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Revision as of 16:01, 30 August 2006
Dankl, Graf Viktor. (1854-1941).
Born on 18 September 1854 in Udine in the province of Venetia (until 1866, part of the Habsburg monarchy, now Italy). His father was captain in the Austrian army.
After having attended "Gymnasium" classes (high school) in Goerz (Gorizia) and Triest (Trieste; both cities are now Italian) Dankl moved to the cadet school in St. Poelten (Lower Austria). From 1870 - 1874 he studied at the military academy in Wiener Neustadt (Lower Austria). In 1874 Dankl became second lieutnant (3rd Dragoon Reg.). He passed the Kriegsschule (war academy) 1877-1879, became general staff officer and went up the ranks, serving with both cavalry and infantry units: 1896 chief of staff XIIIth army corps, 1899 - 1903 head of the central office of the Austro-Hungarian general staff, and on 01/05/1903 Dankl became major general. 1903-1905 he commanded the 66th infantry brigade, then (until 1907) the 16th infantry brigade (Trieste), 1907 commander of the 36th infantry division (Agram, now Zagreb / Croatia) and field marshal lieutnant. 07/02/1912 commander-in-chief XIVth Army Corps (Innsbruck, Tyrol), 01/11/1912 general.
At the outbreak of the war with Russia Dankl was appointed commander-in-chief 1st Army. According to Conrad's strategic plans the 1st Army had to attack northwards, from a position on the eastern bank of the Vistula river, crossing the San river and to advance against the Russian forces which were suspected to concentrate near Lublin. Dankl's army indeed clashed with Russian 4th Army which withdrew (battle of Krasnik, 23-25 August 1914) - this Austrian initial success made Dankl very popular and he was decorated with the Commander's cross of the Militaer-Maria-Theresien-Order and was appointed "Count of Krasnik". Austrian defeat on the eastern flank of the front made retreat towards Western Galicia inevitable, and Dankl's Army moved back to a position north of Cracow. In October 1914 his army, with German troops on its left flank, advanced again, but no permanent success could be obtained. During the 1914/15 winter Dankl commanded on a relatively quiet part of the Eastern front, and so his army was merely considered a reserve army for those armies fighting the bitter winter battles in the Carpathians. After the Gorlice-Tarnow breakthrough (May 1915) Dankl's 1st Army, profiting from the Austro-German success, advanced too, but soon was stopped by a Russian counter-attack (battle of Opatow). This failure was Dankl's last acting on the Eastern Front, because when Italy declared war on Austria-Hungary (23 May 1915), Dankl was made commander-in-chief of the Tyrol defence (headquarters at Bozen, Southern Tyrol / now Italy). The situation there seemed to be rather hopeless: the Italian troops were largely superior in numbers and equipment, but because of their lack of war experience they did not dare to advance quickly; the Italians lost time whereas the Austrian defence positions could be strenghtened. All Italian efforts to achieve any greater success on the Tyrol front were in vain.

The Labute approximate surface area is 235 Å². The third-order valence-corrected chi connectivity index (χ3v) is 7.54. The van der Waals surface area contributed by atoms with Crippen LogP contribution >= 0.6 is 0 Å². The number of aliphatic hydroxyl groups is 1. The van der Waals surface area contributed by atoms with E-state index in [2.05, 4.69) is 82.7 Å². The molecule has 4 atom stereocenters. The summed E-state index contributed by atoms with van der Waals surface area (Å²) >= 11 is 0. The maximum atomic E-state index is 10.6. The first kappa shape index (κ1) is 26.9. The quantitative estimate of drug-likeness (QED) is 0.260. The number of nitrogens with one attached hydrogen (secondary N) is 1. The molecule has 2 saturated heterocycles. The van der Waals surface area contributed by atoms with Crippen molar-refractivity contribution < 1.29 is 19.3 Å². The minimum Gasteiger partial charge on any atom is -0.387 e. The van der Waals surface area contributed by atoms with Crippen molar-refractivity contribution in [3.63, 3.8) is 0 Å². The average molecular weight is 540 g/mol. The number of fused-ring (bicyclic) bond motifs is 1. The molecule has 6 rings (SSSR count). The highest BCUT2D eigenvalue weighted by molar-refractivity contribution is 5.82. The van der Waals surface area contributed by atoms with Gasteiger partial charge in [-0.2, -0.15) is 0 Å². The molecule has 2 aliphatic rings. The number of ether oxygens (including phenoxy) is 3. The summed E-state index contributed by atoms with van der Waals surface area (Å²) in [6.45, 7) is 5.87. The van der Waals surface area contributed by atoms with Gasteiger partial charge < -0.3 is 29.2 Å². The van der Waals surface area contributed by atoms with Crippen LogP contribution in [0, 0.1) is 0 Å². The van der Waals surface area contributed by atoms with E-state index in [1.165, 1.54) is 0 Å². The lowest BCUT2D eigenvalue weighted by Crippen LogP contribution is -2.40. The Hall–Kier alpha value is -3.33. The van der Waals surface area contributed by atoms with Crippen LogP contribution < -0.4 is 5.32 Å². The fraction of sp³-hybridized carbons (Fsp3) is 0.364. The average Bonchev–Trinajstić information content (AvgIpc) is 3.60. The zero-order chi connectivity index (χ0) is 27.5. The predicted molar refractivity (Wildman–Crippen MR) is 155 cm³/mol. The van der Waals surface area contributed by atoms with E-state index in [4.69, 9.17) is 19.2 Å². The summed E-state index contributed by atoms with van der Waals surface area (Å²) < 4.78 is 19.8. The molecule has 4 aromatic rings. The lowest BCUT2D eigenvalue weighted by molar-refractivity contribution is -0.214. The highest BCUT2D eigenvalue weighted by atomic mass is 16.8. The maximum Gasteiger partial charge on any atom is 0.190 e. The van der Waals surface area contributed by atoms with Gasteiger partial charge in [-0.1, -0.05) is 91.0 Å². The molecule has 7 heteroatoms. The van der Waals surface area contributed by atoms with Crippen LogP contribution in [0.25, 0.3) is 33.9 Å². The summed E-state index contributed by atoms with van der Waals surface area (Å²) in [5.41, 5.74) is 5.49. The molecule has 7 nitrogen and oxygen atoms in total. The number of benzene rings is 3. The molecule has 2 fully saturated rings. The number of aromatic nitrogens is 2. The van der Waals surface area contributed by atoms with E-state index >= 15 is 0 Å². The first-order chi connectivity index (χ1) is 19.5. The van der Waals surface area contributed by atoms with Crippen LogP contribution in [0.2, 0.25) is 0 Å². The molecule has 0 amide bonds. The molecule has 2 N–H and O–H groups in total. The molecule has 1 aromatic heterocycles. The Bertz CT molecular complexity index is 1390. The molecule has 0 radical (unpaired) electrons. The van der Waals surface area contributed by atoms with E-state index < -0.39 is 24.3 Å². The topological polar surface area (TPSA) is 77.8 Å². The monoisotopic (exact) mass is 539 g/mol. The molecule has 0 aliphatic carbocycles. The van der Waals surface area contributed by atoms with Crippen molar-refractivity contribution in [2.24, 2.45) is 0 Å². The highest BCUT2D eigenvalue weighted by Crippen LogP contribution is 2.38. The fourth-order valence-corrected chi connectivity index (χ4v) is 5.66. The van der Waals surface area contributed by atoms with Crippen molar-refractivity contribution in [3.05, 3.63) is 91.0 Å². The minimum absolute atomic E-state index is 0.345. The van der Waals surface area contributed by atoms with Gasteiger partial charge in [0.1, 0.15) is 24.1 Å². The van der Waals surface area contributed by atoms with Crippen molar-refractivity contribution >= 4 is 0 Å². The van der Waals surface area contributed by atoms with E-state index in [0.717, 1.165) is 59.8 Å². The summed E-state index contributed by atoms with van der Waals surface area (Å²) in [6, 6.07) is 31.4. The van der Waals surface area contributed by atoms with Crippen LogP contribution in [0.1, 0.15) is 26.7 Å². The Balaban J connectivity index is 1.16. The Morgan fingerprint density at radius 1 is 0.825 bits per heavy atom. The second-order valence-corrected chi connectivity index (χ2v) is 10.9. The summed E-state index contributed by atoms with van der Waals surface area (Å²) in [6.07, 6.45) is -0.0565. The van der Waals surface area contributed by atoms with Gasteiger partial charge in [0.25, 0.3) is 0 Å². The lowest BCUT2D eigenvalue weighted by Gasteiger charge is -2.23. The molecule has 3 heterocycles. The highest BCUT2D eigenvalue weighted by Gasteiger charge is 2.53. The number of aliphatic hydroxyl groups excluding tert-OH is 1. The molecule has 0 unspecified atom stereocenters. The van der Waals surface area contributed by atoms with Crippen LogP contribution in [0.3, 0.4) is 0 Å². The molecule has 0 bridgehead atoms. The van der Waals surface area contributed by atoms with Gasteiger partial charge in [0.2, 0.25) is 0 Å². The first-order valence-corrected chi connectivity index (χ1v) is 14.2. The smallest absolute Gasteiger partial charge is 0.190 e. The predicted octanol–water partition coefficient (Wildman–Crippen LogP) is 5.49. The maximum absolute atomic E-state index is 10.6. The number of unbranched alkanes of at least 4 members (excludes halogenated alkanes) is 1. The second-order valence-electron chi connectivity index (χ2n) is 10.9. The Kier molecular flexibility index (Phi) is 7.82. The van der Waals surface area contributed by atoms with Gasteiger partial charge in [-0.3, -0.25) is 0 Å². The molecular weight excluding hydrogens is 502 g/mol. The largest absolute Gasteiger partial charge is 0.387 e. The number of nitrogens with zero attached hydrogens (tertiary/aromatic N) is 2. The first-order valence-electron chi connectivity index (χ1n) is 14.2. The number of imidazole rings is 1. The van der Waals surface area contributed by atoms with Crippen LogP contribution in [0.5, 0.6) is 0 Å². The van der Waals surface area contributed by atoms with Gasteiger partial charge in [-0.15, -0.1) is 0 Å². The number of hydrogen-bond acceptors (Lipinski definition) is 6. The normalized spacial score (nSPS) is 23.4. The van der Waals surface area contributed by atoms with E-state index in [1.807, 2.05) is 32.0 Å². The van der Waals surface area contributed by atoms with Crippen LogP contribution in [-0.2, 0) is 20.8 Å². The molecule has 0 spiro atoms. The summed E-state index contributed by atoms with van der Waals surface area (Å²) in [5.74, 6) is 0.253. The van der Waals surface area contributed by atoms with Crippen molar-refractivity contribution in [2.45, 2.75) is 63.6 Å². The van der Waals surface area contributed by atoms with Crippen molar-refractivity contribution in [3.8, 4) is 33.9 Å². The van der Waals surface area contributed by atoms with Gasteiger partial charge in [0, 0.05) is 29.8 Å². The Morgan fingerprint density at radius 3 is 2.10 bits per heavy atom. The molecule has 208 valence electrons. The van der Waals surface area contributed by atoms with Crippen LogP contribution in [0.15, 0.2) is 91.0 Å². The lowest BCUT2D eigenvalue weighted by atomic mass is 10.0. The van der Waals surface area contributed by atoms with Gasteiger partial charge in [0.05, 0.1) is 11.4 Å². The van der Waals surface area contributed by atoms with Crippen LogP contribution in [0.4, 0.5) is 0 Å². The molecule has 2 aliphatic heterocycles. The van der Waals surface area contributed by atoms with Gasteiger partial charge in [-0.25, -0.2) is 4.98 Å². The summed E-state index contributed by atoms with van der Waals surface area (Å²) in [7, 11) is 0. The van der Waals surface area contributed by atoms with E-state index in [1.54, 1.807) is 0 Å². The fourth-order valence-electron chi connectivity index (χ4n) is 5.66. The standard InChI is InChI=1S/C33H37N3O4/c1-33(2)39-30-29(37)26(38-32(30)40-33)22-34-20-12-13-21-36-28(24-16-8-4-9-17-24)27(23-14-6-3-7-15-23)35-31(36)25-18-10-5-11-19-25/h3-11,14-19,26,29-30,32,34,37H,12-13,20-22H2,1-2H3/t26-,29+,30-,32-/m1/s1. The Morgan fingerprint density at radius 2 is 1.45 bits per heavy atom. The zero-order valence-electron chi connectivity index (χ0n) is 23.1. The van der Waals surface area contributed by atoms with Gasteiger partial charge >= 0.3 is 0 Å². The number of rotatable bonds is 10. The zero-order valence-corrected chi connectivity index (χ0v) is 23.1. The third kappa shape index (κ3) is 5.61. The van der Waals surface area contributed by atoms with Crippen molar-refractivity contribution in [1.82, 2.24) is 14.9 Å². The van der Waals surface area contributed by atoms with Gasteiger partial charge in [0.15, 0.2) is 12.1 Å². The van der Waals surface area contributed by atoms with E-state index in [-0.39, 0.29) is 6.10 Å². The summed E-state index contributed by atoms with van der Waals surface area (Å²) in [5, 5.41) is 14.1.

In 1916 Conrad, the chief of the Austro-Hungarian general staff and leading general (although he was not general-in-command of all Austro-Hungarian troops), wanted to execute a plan he had been making up since his service as a divisional commander in Tyrol ten years ago: to attack the Italian front from north (Southern Tyrol, Trentino) to south (Adriatic Sea) to encircle the Italian troops attacking the Austrian Isonzo frontline eastwards in the rear. Two armies (Army Group Archduke Eugen: 11th and 3rd Army) should break through the Italian frontline.
Dankl was made commander 11th Army (13 March 1916; III corps on the left flank, XX corps commanded by Archduke Charles, heir to the Habsburg throne, in the centre, VIII corps on the right flank) and appointed colonel general (1 May 1915). His troops had to obtain the initial breakthrough, the 3rd Army (gen. Koevess) following them should use their success and force the Italian 1st Army to withdraw from the mountains to the Venetian plains. The Austrian attack which started on 15 May 1916 was very successful at first, but after a very quick breakthrough through the first and second Italian defence lines the storming troops had to be stopped to wait for the artillery (20 May 1916) - because of snow, bad roads etc. it was a very hard task for artillery troops to remain close enough to help the attacking infantry. This halt made it possible for the Italian High Command to reinforce the troops on the Asiago plateau; when the Austrians started to attack again (at the beginning of June) it soon became obvious that no decisive success could be achieved. Moreover, on 4 June 1916 Russian armies under general Brussilov obtained a great success and Austrian troops had to be sent to the Eastern front. So the Austrian offensive operation which had started with such big hopes had to be stopped, on some places Austrian troops even had to withdraw to get better defence positions.